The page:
[Met Performance] CID:159380
Don Carlo {31} Metropolitan Opera House: 03/24/1952.

(Review)


Metropolitan Opera House
March 24, 1952
In Italian


DON CARLO {31}
Giuseppe Verdi--François Joseph Méry/Camille du Locle

Don Carlo...............Jussi Björling
Elizabeth of Valois.....Delia Rigal
Rodrigo.................Paolo Silveri
Princess Eboli..........Fedora Barbieri
Philip II...............Cesare Siepi
Grand Inquisitor........Hans Hotter
Celestial Voice.........Lucine Amara
Friar...................Luben Vichey
Tebaldo.................Anne Bollinger
Count of Lerma..........Paul Franke
Countess of Aremberg....Tilda Morse
Herald..................Emery Darcy

Conductor...............Fritz Stiedry


Review of Cecil Smith in Musical America

Verdi's "Don Carlo" was repeated with the cast that had sung it for the first time this season on March 21. Jerome Hines, originally listed as the Grand Inquisitor, continued to be ill, and Hans Hotter again contributed his characterization, one of the towering creations to be seen on the Metropolitan stage. Delia Rigal had a wonderful evening, singing as she never has before in all her North American career. The earlier unsteadiness was entirely gone. She sang with unmarred line, and for the first time her tones in the middle range came to life with a gleaming, warm vibrato. With her lovely voice at long last in unexceptionable operating condition she seemed truly, as many of us have felt her to be potentially, a great and eloquent Verdi singer. If she retains the vocal gains she has made in the past three months she will soon be widely recognized as one of the brightest ornaments of the Metropolitan roster. Certainly such eloquent, musicianly, and queenly performances as the one she gave on this occasion are rare in any opera house.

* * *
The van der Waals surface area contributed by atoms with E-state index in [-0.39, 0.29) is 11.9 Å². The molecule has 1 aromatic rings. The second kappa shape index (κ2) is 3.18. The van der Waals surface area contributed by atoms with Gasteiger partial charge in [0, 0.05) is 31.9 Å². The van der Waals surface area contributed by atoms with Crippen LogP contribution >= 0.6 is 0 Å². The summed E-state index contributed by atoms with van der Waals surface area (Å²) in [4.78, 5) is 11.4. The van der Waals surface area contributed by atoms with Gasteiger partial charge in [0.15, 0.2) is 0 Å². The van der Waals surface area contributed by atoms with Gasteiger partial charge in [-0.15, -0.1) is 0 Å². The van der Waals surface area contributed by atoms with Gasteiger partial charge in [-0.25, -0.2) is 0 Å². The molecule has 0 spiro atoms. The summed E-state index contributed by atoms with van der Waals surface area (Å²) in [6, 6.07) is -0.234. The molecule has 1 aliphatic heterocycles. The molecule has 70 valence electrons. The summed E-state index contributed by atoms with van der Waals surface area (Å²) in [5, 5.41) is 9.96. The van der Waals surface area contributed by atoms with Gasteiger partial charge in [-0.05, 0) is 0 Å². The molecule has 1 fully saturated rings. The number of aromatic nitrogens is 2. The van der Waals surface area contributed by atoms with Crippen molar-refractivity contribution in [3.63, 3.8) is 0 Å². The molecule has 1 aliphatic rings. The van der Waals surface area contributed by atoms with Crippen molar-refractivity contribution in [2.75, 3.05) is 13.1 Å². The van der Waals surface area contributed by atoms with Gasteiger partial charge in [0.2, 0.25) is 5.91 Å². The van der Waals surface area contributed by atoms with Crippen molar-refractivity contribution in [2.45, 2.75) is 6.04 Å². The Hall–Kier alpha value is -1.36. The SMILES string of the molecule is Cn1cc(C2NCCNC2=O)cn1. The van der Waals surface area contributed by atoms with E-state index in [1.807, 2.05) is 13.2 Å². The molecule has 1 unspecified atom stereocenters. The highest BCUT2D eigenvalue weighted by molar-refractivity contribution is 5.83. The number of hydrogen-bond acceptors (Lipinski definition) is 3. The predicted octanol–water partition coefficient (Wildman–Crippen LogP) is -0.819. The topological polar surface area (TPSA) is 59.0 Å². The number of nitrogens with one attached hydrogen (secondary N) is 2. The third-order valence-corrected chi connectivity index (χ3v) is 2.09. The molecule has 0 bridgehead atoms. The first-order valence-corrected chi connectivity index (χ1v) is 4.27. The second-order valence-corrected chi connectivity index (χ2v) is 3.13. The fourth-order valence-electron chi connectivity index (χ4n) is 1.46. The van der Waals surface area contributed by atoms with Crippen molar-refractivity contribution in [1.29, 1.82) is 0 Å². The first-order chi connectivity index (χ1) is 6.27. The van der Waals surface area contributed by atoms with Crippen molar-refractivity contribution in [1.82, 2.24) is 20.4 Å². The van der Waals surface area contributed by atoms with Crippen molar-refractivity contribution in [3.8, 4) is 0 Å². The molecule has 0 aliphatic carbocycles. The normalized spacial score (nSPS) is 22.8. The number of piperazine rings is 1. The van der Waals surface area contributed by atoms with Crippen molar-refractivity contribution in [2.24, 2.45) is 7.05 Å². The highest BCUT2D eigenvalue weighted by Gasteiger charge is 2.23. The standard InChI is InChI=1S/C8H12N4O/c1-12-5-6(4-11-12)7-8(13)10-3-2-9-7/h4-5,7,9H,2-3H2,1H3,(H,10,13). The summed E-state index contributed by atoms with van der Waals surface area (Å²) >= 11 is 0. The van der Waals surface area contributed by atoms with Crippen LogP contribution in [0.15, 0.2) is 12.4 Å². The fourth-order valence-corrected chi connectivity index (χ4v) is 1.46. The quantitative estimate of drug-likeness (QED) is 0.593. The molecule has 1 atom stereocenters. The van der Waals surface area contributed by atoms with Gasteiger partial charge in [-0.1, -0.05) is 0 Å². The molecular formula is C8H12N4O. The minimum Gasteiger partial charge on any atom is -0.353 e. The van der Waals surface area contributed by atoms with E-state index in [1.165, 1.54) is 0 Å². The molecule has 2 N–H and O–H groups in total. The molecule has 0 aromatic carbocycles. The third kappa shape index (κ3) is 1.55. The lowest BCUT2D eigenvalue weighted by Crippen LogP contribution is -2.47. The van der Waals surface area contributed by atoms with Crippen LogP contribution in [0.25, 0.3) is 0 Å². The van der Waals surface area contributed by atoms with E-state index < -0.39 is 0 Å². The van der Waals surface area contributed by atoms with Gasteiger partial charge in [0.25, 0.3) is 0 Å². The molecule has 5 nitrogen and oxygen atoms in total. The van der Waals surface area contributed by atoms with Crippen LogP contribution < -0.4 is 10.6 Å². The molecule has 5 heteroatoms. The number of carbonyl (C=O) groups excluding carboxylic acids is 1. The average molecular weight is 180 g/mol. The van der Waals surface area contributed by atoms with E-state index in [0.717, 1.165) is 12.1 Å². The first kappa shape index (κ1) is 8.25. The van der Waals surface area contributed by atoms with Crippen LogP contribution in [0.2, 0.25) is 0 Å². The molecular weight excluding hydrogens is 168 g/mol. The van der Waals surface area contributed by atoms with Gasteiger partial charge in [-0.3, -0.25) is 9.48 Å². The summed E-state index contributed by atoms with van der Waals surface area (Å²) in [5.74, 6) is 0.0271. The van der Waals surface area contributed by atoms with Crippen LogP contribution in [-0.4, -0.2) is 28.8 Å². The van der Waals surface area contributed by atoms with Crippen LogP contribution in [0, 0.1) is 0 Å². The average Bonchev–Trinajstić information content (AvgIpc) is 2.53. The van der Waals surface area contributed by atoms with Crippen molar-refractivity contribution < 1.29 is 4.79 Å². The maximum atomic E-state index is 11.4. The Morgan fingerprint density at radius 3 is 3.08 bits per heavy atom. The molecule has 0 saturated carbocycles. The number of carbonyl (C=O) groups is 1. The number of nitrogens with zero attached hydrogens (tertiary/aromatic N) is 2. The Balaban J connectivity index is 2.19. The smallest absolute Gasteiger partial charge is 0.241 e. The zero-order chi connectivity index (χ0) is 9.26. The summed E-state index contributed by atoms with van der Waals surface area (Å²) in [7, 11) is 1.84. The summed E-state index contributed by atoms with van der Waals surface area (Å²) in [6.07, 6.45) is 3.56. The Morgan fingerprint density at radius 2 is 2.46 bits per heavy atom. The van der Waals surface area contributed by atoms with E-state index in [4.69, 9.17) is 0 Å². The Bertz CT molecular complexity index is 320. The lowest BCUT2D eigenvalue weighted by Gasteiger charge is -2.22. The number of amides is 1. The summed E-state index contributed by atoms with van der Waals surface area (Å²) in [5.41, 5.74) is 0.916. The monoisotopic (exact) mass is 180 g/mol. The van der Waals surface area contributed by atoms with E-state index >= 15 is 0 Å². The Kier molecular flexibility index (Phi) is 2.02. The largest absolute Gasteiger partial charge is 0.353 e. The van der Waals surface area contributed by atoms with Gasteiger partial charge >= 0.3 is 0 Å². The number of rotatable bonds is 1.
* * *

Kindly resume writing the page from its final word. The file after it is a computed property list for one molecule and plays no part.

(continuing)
Both Fritz Stiedry, who conducted and his whole cast were at their best, except perhaps for Jussi Bjoerling, who began the evening handsomely but sounded tired in the last act. Familiar, and in most cases estimable, contributions were made by Fedora Barbieri, Cesare Siepi, Paolo Silveri, Lubomir Vichegonov, Anne Bollinger, Paul Franke, Emery Darcy, Lucine Amara, and Tilda Morse.



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